before it was over, he was half-way down stairs in search of a safe
messenger to despatch to Killarney for Doctor Roach, muttering between
his teeth as he went -

"We hae nae muckle chance of the docter if we canna send the siller to
fetch him, as weel as the flunkie. Eh, sirs? - he's a cannie chiel, is
auld Roach, and can smell a fee as soon as scent a fever," and with this
sensible reflection he proceeded on his way.

Meanwhile the O'Donoghue himself had summoned energy enough to slip
on an old and ragged dressing-gown, and a pair of very unlocomotive
slippers, with which attired, he entered the sick boy's room.

"Well, Herbert, lad," said he, drawing the curtains back, and suffering
the grey light to fall on the youth's features, "what is the matter?
your uncle has been routing me up with a story about you."

He ceased suddenly, as his eyes beheld the change a few hours had
wrought in the boy's appearance: "His eyes, deep-buried in their orbits,
shone with an unnatural lustre - his cheeks were pale and sunken, save
where a bright patch of florid red marked the centre of each; his lips
were dry and shrivelled, and had a slight tremulous motion, as if he
were muttering to himself.

"Poor fellow," said the father, "how dreadfully ill he looks. Have you
any pain, my boy?"

The boy knew the voice, and recognized the kindly accent, but could not
hear or understand the words; and as his eyes glistened with delight,
he stole his burning hand from beneath the bed-clothes, and held it out,
all trembling, towards his father.

"How sudden this has been: you were quite well last night, Herbert."

"Last night!" echoed the boy, with a strange emphasis on the only words
he had caught up.

"No, by the way, it was the night before I mean. I did not see you last
night; but, cheer up, my dear boy; we've sent for Roach - he'll put you
to rights at once. I hope Mark may reach home before the doctor goes.
I'd like to have his advice about that strain in the back."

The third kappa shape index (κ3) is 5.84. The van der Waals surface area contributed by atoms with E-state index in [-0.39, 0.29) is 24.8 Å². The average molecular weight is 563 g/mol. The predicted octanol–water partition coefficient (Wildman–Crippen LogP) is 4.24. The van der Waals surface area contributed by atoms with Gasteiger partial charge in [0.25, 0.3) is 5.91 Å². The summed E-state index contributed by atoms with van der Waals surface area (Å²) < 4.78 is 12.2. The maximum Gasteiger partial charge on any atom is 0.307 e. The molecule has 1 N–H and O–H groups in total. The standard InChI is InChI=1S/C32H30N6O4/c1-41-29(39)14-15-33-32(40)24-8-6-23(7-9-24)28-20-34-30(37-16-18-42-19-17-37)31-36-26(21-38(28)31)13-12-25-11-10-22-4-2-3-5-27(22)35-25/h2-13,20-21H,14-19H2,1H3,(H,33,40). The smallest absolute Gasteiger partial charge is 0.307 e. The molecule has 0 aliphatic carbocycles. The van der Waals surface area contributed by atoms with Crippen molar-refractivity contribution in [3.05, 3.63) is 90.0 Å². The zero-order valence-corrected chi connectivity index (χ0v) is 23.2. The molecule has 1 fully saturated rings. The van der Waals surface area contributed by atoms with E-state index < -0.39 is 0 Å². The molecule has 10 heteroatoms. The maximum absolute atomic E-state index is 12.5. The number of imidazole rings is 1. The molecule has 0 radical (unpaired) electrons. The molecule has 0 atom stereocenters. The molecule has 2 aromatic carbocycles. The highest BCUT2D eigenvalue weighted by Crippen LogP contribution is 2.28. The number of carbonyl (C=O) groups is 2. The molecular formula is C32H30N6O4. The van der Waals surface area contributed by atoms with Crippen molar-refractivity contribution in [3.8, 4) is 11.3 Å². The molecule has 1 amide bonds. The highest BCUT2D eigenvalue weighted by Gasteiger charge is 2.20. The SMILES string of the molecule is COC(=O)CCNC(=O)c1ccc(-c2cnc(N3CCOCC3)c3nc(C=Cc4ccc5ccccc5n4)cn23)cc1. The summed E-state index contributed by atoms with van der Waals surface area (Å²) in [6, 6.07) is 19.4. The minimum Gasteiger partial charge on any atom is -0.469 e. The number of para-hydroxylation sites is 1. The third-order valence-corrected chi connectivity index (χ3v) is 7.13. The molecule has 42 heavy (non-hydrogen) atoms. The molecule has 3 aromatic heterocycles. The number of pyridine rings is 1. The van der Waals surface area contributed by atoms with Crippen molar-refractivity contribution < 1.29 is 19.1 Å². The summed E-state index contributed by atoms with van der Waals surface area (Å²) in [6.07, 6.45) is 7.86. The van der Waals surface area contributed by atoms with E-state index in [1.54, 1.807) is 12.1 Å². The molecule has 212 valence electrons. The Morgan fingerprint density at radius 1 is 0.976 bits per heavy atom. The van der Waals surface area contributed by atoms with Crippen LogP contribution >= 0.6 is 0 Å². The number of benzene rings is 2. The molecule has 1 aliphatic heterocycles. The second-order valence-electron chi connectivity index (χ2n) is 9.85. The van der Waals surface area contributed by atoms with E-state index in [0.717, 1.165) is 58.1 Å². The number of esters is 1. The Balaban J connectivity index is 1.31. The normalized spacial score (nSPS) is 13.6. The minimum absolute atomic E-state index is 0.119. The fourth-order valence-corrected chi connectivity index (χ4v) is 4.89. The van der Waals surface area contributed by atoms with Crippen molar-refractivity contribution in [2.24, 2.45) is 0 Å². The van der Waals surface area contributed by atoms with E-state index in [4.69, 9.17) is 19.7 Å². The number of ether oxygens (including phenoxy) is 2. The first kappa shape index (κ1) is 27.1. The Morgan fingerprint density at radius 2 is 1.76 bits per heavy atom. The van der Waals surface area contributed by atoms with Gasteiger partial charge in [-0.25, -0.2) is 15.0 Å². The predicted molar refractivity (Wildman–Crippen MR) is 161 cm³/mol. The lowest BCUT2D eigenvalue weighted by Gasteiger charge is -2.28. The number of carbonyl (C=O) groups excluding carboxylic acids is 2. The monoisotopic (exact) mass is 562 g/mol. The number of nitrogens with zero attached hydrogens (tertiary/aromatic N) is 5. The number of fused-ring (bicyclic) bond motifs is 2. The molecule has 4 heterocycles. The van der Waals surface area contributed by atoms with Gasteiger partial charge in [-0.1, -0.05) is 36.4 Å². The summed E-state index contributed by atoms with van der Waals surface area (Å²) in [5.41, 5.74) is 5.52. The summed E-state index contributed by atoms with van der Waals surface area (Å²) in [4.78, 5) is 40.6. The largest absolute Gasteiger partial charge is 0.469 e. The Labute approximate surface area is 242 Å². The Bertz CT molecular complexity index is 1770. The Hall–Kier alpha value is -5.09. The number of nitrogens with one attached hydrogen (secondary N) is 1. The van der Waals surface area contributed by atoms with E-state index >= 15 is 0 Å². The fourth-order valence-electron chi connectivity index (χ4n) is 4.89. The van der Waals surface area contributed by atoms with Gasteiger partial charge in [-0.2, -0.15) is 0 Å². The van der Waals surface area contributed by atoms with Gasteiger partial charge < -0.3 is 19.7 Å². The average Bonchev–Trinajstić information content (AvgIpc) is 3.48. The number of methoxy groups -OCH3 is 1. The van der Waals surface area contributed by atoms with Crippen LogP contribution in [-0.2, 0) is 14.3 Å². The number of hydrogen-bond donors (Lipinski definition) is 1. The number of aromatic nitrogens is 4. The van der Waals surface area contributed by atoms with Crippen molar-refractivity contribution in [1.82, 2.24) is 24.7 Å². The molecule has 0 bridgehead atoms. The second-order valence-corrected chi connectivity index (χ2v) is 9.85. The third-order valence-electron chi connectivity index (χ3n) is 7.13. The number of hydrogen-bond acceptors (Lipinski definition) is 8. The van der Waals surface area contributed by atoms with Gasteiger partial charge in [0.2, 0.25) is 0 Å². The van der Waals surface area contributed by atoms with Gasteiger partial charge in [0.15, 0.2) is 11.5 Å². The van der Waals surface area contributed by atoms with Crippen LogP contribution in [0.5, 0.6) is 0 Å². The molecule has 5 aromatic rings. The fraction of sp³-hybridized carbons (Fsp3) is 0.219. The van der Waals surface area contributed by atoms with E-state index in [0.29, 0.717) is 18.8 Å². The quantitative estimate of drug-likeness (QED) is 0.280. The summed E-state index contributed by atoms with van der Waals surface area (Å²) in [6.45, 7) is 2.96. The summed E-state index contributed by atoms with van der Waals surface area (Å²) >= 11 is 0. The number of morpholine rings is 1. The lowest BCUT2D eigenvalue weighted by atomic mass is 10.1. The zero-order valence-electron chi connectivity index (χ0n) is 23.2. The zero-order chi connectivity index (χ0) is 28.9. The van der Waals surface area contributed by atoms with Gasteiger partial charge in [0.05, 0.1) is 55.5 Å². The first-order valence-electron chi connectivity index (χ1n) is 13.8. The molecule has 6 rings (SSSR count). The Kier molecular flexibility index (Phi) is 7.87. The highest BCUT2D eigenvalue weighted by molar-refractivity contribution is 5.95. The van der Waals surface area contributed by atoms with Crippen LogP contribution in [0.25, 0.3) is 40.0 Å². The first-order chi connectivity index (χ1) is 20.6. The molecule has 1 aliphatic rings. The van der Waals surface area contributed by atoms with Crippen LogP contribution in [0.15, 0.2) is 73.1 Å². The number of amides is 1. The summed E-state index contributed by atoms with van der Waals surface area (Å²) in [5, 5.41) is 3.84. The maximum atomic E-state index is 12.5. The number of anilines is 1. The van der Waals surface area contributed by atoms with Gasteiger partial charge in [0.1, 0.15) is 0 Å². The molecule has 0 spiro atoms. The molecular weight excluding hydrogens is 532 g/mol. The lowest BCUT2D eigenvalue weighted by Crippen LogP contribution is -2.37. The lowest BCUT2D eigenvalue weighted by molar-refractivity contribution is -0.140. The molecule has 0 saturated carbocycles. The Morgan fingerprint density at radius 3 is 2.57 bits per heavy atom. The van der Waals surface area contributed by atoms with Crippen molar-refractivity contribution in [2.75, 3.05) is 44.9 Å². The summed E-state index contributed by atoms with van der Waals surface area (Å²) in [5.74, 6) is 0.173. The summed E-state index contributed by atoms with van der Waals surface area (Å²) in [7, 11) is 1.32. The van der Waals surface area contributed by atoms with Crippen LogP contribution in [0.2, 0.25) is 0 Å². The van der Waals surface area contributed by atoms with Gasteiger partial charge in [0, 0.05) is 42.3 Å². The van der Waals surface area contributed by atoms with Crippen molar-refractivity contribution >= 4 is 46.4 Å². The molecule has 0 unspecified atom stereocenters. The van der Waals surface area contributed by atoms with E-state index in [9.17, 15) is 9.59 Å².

These last words were uttered in soliloquy, and seemed to flow from a
train of thought very different from that arising from the object before
him. Sunk in these reflections, he drew near the window, which looked
out upon the old court-yard behind the house, and where now a very
considerable crowd of beggars had assembled to collect the alms usually
distributed each morning from the kitchen. Each was provided with
an ample canvas bag, worn over the neck by a string, and capable of
containing a sufficiency of meal or potatoes, the habitual offering, to
support the owner for a couple of days at least. They were all busily
engaged in stowing away the provender of various sorts and kinds, as
luck, or the preference of the cook, decided, laughing or grumbling
over their portions, as it might be, when Sir Archibald M'Nab hurriedly
presented himself in the midst of them - an appearance which seemed to
create no peculiar satisfaction, if one were to judge from the increased
alacrity of their movements, and the evident desire they exhibited to
move off.

[Illustration: 079]

The ODonoghue laughed as he witnessed the discomfiture of the ragged
mob, and let down the window-sash to watch the scene.

"'Tis going we are; God be good to us!"

"Ye needn't be cursing that way," said an old hag, with a sack on her
back, large enough to contain a child.

"Eyah! the Lord look down on the poor," said a little fat fellow, with
a flannel night-cap and stockings without any feet; "there's no pity now
at all, at all."

"The heavens be your bed, any way," said a hard-featured little woman,